Techno Tuesday: Weval on writing an underground pop record
Techno Tuesday is a feature on Dancing Astronaut documenting the culture of underground dance music. We’ll bring you exclusive interviews, tracks, and narratives from artists within the techno, tech house, and deep house world in an effort to shed light on some of the best talent outside the world of mainstream dance music.
Weval represent the rare intersection of underground dance music and pop. Over the last couple years, their savvy brand of downtempo electronica has wooed over tastemakers across the globe, due in large part to their debut, self-titled album, which arrived earlier this summer on Kompakt.
Comprised of Harm Coolen, 30, and Merijn Scholte, 27, the Dutch duo are two of the humblest personas you’ll find in the increasingly crowded underground space. They’ve been making music for roughly 6 years now, but have yet to tour stateside — that is, until now. In early October, they’ll make their US debut at Diversion: a new open-air party taking place in Downtown Los Angeles on October 9.
Ahead of their appearance, we caught up with Weval from their home in Amsterdam.
How long have you been thinking about writing this album?
From the beginning. We even used some old ideas from three years ago, like a melody for example. We always wanted to make an album from the start. If you start with an album immediately, you don’t have enough people to listen to it though. We also thought we weren’t ready for it yet. We got to experiment with two EPs. The EPs were the perfect way to explore. For us, the album came at the right moment.
How do you feel like the culture of albums in general. Are albums coming back on the rise?
I think for a lot of people, an album has a certain cultural meaning. Of course, it depends what you do with it too in this format. I kind of like the format though. You have a structure based on length. You can treat it in different ways. You can listen to it for one song. You can also listen to it after a year. It’s still there. You can enjoy it in many different ways.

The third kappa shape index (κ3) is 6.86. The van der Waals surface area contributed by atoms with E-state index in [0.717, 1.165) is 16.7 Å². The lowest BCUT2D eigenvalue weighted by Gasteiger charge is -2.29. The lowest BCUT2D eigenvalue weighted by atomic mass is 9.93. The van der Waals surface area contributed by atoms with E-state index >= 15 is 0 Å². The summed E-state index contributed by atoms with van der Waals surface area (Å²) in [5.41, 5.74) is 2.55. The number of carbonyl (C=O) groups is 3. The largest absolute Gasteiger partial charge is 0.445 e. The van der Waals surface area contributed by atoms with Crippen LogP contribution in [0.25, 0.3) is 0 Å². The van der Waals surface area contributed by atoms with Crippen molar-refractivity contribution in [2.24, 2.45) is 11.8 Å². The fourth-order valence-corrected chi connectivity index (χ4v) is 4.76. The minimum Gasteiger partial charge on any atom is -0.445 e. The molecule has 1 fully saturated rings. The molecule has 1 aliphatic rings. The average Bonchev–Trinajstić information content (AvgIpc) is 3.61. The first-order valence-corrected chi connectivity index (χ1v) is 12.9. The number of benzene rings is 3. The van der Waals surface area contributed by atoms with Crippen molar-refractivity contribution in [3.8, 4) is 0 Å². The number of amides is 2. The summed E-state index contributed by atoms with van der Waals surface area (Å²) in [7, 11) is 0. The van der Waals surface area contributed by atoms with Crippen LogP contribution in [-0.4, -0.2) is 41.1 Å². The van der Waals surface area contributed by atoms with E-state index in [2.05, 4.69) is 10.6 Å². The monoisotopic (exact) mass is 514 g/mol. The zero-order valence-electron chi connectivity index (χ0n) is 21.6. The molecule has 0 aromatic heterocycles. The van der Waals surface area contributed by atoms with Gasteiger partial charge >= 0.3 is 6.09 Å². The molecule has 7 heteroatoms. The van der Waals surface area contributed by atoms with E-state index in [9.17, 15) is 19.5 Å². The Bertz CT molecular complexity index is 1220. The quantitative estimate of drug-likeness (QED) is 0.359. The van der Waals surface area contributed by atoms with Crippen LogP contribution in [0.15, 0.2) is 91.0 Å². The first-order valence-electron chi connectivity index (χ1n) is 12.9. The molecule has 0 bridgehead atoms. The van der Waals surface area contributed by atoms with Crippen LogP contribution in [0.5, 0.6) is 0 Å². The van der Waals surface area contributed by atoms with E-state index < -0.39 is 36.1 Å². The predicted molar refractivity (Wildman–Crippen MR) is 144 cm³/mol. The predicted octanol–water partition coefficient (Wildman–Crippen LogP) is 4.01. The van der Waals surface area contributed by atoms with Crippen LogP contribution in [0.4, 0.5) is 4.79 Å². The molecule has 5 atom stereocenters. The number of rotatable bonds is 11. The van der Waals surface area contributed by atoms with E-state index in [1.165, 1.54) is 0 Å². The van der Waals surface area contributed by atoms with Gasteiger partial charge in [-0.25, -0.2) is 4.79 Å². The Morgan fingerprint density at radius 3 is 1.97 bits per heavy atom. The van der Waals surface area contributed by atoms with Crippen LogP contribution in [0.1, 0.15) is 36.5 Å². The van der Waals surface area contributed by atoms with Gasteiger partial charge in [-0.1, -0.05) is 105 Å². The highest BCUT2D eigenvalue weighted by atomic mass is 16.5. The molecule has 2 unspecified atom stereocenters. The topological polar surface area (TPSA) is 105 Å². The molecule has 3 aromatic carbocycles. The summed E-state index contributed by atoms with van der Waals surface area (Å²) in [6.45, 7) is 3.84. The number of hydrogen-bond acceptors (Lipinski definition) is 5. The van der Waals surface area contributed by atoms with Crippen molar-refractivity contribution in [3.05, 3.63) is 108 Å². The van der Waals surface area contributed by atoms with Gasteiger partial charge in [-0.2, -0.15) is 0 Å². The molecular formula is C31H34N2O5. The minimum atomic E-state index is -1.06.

How do you envision people listening to this album?
The dream situation for us: really good speakers, they’re sitting on the couch, they eat before (not well), and they just listen to the whole album and they experience it in full glory. That would be the dream, but I never do this… I think this has happened maybe two or three times. I think that’s the ideal situation but it’s mostly cycling or sitting in a train where I can really soak up an album. I like that there are so many different ways of listening now. It’s different for everyone. That’s a beautiful thing.
How do you take an album that’s designed for a living room space and make it translate to the dancefloor?
It’s a totally different story. We have 2 different kinds of sets when we play live. One is playing live with the two of us, and that’s mostly more of a club style. You make it faster, more four to the floor, and you really remix your stuff. The other one is playing with a live drummer, and then I play keys as well, and it’s more like a band. We wanted to keep a lot of improvisation — a bit of jazz sounding drums. We play with a certain kind of freedom. We can choose the length; how long we want to jam for.
You can still dance to it, but it’s a bit more concert-y, more like a band feeling. We really try to do something differently than what you hear on the album. We don’t play the tracks as you know them. They’re totally different. We don’t like to play the same thing over and over again that people already know.
We really love both worlds. Maybe for the audience it’s a bit unclear what we are going to do. For us, it’s wonderful that we can enjoy the more clubby, techno-ish sets and the more concert sets. We don’t limit ourselves.
You guys come from the club world, signed to Kompakt, but your music still has a pop accessibility. How do you tread that line?
We never had a goal to combine these two worlds. We just made music which we really liked. After a while, we noticed this can be played on a bicycle or in a club. There are a lot of in between things. A slow song can be super danceable. We had a lot of parties with friends in living rooms: less monotone 120bpm sets. They won’t happen when you play with your friends at a house party.
I think we really enjoy melodies and groove. Those elements are really important for us. Electronic music is of course a little more industrial and minimalistic, so we really look for a pop hook. It’s just what comes out of the studio however. You can think about it, but it’s just what comes out in the end.
Catch Weval playing at Diversion in Downtown LA on October 9. Tickets are available here.